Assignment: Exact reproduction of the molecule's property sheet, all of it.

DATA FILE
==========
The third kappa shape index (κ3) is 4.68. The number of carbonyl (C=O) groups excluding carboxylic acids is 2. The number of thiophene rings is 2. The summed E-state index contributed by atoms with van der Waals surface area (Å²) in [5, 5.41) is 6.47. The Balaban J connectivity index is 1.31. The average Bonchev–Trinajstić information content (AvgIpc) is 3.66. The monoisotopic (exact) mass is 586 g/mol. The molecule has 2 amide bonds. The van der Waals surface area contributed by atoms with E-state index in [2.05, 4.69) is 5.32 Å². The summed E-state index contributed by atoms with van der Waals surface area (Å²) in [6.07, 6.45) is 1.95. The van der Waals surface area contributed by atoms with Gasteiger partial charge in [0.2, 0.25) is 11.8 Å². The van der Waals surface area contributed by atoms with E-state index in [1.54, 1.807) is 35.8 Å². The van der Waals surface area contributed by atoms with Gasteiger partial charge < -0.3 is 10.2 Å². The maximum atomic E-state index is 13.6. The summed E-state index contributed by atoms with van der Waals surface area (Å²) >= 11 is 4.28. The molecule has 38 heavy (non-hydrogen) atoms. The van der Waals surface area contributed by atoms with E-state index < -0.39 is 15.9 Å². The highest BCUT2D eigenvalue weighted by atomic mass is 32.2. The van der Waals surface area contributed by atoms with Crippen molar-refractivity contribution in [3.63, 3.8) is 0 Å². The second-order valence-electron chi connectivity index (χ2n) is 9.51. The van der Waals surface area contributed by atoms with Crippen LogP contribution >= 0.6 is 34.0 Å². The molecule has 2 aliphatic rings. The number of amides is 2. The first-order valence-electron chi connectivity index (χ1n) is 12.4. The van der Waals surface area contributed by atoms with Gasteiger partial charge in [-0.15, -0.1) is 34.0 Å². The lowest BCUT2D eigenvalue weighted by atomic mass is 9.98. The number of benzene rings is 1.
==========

The third kappa shape index (κ3) is 4.68. The number of carbonyl (C=O) groups excluding carboxylic acids is 2. The number of thiophene rings is 2. The summed E-state index contributed by atoms with van der Waals surface area (Å²) in [5, 5.41) is 6.47. The Balaban J connectivity index is 1.31. The average Bonchev–Trinajstić information content (AvgIpc) is 3.66. The monoisotopic (exact) mass is 586 g/mol. The molecule has 2 amide bonds. The van der Waals surface area contributed by atoms with E-state index in [2.05, 4.69) is 5.32 Å². The summed E-state index contributed by atoms with van der Waals surface area (Å²) in [6.07, 6.45) is 1.95. The van der Waals surface area contributed by atoms with Gasteiger partial charge in [0.2, 0.25) is 11.8 Å². The van der Waals surface area contributed by atoms with E-state index in [1.54, 1.807) is 35.8 Å². The van der Waals surface area contributed by atoms with Gasteiger partial charge < -0.3 is 10.2 Å². The maximum atomic E-state index is 13.6. The summed E-state index contributed by atoms with van der Waals surface area (Å²) >= 11 is 4.28. The molecule has 38 heavy (non-hydrogen) atoms. The van der Waals surface area contributed by atoms with E-state index < -0.39 is 15.9 Å². The highest BCUT2D eigenvalue weighted by atomic mass is 32.2. The van der Waals surface area contributed by atoms with Crippen molar-refractivity contribution in [3.63, 3.8) is 0 Å². The second-order valence-electron chi connectivity index (χ2n) is 9.51. The van der Waals surface area contributed by atoms with Crippen LogP contribution >= 0.6 is 34.0 Å². The molecule has 2 aliphatic rings. The number of amides is 2. The first-order valence-electron chi connectivity index (χ1n) is 12.4. The van der Waals surface area contributed by atoms with Gasteiger partial charge in [-0.15, -0.1) is 34.0 Å². The lowest BCUT2D eigenvalue weighted by atomic mass is 9.98. The number of benzene rings is 1.